World War I was the bloodiest conflict in history up until that time, but soldiers initially had a romantic idea about fighting for their country. At the beginning of the war in particular, young men willingly signed up. For those who lived in the United Kingdom and Ireland, it was an honor to take up arms and fight against the Central Powers.
Boys lied about their age to join the army, and the story of Private John Condon is one of the most poignant tales of all. There is some dispute as to his real age, but the tombstone of the boy from Waterford, Ireland says he died at the age of 14 at the Second Battle of the Ypres in 1915. This means he is the youngest soldier to perish in World War I.
The Boy Soldier
Condon was born in Waterford and enlisted in the Royal Irish Regiment’s 3rd Battalion in 1913. An estimated 4,800 people from Waterford were among the 400,000 Irish troops that fought in World War I. The 3rd Battalion was a reserve division, so the men only served part time. However, they knew it was possible for them to end up in active service during wartime.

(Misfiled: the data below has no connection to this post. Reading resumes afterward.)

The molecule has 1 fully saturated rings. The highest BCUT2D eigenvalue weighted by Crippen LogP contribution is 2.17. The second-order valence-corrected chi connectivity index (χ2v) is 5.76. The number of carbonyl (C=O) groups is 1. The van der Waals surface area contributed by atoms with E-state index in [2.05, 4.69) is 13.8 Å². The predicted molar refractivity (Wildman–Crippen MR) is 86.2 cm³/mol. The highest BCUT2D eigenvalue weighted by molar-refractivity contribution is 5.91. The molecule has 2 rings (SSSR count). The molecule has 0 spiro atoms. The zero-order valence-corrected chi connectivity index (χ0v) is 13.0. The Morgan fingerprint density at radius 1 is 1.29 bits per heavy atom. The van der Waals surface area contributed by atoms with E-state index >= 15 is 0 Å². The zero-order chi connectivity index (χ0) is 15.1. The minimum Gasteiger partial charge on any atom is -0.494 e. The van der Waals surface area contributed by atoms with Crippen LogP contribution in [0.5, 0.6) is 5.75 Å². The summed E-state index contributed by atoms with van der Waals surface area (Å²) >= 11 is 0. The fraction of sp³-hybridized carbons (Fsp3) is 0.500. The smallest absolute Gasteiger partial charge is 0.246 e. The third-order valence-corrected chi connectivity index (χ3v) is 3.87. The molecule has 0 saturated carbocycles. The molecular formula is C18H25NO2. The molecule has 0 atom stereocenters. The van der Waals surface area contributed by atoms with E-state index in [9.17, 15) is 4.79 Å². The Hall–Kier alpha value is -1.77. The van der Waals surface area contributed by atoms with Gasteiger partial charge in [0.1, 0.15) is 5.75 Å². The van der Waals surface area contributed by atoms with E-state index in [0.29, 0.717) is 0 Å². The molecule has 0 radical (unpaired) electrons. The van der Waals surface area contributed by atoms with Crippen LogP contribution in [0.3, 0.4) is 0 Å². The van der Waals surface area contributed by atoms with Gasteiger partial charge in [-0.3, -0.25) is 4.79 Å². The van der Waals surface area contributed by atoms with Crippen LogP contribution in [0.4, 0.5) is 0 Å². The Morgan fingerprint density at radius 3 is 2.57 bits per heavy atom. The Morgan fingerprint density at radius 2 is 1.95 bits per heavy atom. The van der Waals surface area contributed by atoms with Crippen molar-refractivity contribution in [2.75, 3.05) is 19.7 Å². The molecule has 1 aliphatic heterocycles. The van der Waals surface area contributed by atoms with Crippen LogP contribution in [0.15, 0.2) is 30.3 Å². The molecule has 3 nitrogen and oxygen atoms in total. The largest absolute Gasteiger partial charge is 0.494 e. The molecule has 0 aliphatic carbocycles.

Condon told the recruitment officer that he was born on October 24, 1895, which would make him 18 years old upon enlistment. The youngster trained with the regiment for four months before his return home. A recall followed in April 1914, and training lasted a month before another release. While Condon was hungry for action, he had to remain with the reserves until at least October 24, 1914, as 19 was the minimum age for overseas service. The only blemish on his military record occurred on November 28, when he committed a couple of minor offenses. Confinement to the barracks for four days was his punishment.
War & Early Death
Condon received his wish and saw active duty and was called up on December 16, 1914. He was part of the British Expeditionary Force’s 4th Infantry Division, so Private Condon took his post in France. The Battalion fought in a number of engagements known as the Second Battle of the Ypres in Belgium from April 22 to May 25, 1915.
John tragically met his end on the second to last day of the battle. In the early hours of May 24, the Germans launched a massive artillery attack followed by clouds of deadly chlorine gas. The gas spread across the four and a half mile front manned by members of the 2nd Battalion amongst others. John was one of nearly 400 people who died in the attack.
Condon was initially buried in a mass grave, but in 1923 the grave was dug up and his remains were identified. Condon’s body was moved to Poelcapelle Cemetery in Flanders, in what is today one of the most popular graves among tourists; only the Unknown Soldier’s resting place receives more visitors. But was Condon the youngest soldier to die in World War I?